Indigenous Feminism

ADRIENNE: Maybe we could talk a little bit about our relationships to this idea of feminism, and what it means as Native women to have that relationship.


MATIKA: Mm hmm. It's really fascinating to me to talk about feminism in general, because I don't generally identify as a feminist because when I think of feminists, I think of white women. And I think of the ways that Indigenous women were very much excluded from the benefits of the feminist movement. In my own snarky way, I've sort of rejected self proclaiming myself a feminist that when I say that from the stage that I would don't identify as a feminist people just get all worked up. I mean, people are aghast, they give me their crazy face when I say that, you know, and once I explain what, what we've just talked about here, then they kind of calm down a little bit, but it's still very frowned upon. And it's something I've had I've really grappled with I haven't. I haven't like, really openly and loudly discussed this topic on my blog, or, you know, with my tweeting fingers, not that I'm a tweeter. I'm a terrible Tweeter, but you know, just out loud. I haven't really had this conversation publicly.


ADRIENNE: Yeah. I think that's interesting, because you are one of the most feminist people I know, in terms of your desire for women and folks who are marginalized for their gender identities to be their full selves and to be able to have their roles in communities. And I think for me, I have very similar feelings. Like the feminists, the self proclaimed feminists in college were not people I wanted to hang out with. They were largely privileged white women, young women who were very obsessed with talking about their [unclear]. Like it just was something, this concept. And it took me many years of trying to understand why that made me so deeply uncomfortable and why I didn't feel like that was an identity that I could hold. And it really was reading other Indigenous feminists that brought me to my place of identity as an Indigenous feminist. And so, I think about people like Jessica Yee, now Danforth, who works with the Native Youth Sexual Health Network and she was one of my early like Internet idols, like wrote some really amazing blog posts about what it means to be an Indigenous feminist. Um, so I realized that like, white feminism and white feminists, like you don't have to be white to be white feminists. I think white feminism is this idea of a lot of ways that your identity as woman should supersede your other identities. And this fight against patriarchy. But patriarchy is this sort of, like, nebulous thing that just sort of exists, and you're fighting against it. But the difference is for Indigenous communities, we know exactly what brought patriarchy into our communities. And that was colonialism. Like, we didn't have this history of oppression of women in our communities prior to settler-colonialism. We can imagine an otherwise, because we have a history of that, like, we have a model of what it looks like to not live in a patriarchal society. And mainstream feminism doesn't acknowledge that role of colonialism. So to me, to be an Indigenous feminist means that I'm not just fighting against patriarchy, I'm fighting against colonialism.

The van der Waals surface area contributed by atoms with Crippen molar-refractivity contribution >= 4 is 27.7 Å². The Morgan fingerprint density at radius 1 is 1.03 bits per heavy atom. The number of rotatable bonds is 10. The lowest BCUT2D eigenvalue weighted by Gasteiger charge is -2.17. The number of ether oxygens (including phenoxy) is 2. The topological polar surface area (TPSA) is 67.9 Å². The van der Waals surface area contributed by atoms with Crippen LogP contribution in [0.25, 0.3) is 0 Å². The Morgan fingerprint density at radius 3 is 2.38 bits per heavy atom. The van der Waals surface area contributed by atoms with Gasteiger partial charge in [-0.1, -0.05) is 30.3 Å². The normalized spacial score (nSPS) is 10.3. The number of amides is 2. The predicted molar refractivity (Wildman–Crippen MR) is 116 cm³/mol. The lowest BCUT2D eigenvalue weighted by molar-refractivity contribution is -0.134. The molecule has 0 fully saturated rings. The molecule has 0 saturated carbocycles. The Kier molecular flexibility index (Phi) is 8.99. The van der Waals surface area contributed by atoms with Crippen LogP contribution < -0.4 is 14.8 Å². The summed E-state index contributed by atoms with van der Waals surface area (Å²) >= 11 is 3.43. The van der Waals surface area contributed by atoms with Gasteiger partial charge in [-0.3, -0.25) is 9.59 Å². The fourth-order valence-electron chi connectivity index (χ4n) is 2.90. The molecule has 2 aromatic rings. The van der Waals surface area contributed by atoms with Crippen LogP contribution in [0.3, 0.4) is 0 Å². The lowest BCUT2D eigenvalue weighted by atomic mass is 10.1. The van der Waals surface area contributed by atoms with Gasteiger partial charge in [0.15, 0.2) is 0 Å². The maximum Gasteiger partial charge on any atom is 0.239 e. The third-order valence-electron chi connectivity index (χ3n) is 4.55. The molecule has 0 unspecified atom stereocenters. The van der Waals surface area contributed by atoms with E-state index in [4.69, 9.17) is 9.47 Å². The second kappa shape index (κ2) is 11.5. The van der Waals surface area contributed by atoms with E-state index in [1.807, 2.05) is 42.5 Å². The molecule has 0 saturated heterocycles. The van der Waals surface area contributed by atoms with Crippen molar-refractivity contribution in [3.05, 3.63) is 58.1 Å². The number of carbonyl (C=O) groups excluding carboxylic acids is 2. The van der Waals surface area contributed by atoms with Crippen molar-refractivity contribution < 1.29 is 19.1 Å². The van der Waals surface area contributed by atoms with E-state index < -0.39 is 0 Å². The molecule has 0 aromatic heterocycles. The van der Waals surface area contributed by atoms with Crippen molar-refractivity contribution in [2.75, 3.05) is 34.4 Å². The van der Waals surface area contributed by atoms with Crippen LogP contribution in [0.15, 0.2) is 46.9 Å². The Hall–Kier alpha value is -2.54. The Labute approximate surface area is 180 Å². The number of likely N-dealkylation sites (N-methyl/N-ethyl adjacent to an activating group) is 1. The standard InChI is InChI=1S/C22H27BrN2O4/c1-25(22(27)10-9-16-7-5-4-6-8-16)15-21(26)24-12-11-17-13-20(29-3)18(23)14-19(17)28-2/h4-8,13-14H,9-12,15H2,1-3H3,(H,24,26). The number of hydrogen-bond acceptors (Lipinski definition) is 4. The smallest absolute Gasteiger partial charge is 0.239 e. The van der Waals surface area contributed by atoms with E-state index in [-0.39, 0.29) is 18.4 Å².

MATIKA: Can I just ask you to describe colonialism, what that concept means to you.


ADRIENNE: Like, no, that's important. Yeah. During the summer, the past couple of summers, I've taught this class for a program called College Horizons scholars, which is incredible. And it's for Native students that are about to start their freshman year of college. And I teach a lecture course called Settler-colonialism, Resistance, and Resilience. And it is so fun, because it's, for me as an instructor, is like the only time I need to teach a room of all Native students. And we get to talk about the experiences that we have. And I can arm them with the tools that they're going to need when they're going into college to like, realize that the spaces they’re in are colonial spaces. So we talk about colonialism has two different forms, there's extractive colonialism and settler colonialism. I'm getting academic at the moment. But extractive colonialism is what happened in places like in a lot of different countries in Africa, or in India, or in places where an outside nation-state, so like Britain, or Belgium, or whatever came in, and they extracted resources from this already existing place to send back to their home countries. So it built up the wealth and the power of that home country. And they establish a presence in those places and took over, but didn't establish a new nation-state there versus what happened in the US and Canada and Australia, and New Zealand, is the idea of destroying in order to replace. So that’s settler-colonialism where these folks came in, and they completely wiped out what was there in order to build a new nation-state. On top of that, the phrase that I gave my students is for extractive colonialism is the idea that y'all left but you left a big mess behind. And in settler colonialism, it's y'all never left.